For each course you may find that there are additional costs. These may be with regard to the specific clothing, materials or equipment required, depending on your course. Some courses provide opportunities for you to undertake field work or field trips. Where these are compulsory, the cost for the travel, accommodation and your meals may be covered by the University and so is included in your fee. Where these are optional you will normally (unless stated otherwise) be required to pay your own transportation, accommodation and meal costs.
With regards to text books, the University provides students who enrol with a comprehensive reading list and you will find that our extensive library holds either material or virtual versions of the core texts that you are required to read. However, you may prefer to purchase some of these for yourself and you will be responsible for this cost.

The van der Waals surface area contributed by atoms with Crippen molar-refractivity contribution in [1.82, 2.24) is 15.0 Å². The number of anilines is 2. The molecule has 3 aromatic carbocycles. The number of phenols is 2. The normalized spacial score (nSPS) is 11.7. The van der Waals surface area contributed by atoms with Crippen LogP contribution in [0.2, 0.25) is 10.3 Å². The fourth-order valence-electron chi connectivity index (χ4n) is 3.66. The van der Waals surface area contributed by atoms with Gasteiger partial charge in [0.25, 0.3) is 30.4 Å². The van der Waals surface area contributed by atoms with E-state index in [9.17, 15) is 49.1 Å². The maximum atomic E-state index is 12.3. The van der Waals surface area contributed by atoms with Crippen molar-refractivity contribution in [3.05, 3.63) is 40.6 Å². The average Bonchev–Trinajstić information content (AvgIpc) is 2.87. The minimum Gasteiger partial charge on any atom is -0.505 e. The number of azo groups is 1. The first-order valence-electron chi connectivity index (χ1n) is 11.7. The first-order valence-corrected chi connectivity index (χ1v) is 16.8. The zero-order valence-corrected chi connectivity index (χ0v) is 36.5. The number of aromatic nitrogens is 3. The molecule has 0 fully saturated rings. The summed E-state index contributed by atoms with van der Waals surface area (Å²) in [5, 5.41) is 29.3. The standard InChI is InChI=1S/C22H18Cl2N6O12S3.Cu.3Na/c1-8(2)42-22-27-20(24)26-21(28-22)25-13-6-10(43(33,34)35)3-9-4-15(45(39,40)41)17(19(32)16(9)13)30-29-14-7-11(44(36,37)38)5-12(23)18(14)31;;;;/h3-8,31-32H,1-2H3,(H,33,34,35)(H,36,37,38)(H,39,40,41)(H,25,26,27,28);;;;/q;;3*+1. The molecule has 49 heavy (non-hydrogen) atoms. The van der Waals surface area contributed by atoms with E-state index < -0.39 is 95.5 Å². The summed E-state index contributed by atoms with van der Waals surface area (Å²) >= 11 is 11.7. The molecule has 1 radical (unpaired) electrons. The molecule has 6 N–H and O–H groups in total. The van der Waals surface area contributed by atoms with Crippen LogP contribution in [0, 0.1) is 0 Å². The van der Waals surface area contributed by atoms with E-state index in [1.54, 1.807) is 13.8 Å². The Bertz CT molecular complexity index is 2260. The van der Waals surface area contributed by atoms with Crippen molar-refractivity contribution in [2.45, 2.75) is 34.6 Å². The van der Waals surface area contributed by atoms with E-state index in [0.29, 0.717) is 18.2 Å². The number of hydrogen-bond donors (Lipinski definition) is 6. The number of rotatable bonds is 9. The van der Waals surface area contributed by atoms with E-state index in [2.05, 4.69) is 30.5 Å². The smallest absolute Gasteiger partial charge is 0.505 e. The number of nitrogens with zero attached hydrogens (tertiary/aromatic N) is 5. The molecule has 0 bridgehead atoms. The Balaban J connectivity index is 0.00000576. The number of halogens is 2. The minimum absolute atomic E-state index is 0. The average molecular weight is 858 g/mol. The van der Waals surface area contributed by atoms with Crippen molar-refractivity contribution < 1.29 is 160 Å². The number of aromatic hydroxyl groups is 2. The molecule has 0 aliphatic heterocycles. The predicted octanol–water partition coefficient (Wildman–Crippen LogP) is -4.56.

How you are assessed
Assessments vary from research proposals, to research reports, essays, and presentations.
The University of Lincoln's policy on assessment feedback aims to ensure that academics will return in-course assessments to students promptly - usually within 15 working days of the submission date.
This programme is particularly suited to you if you are considering completing a PhD in psychology or working in psychological research.
The course will also provide you with the chance to learn fundamental analytical, organisational, and presentational skills which could be applied across a range of careers.
Find out more about how postgraduate study can help further your career, develop your knowledge, or even prepare you to start your own business at one of our postgraduate events.Find out More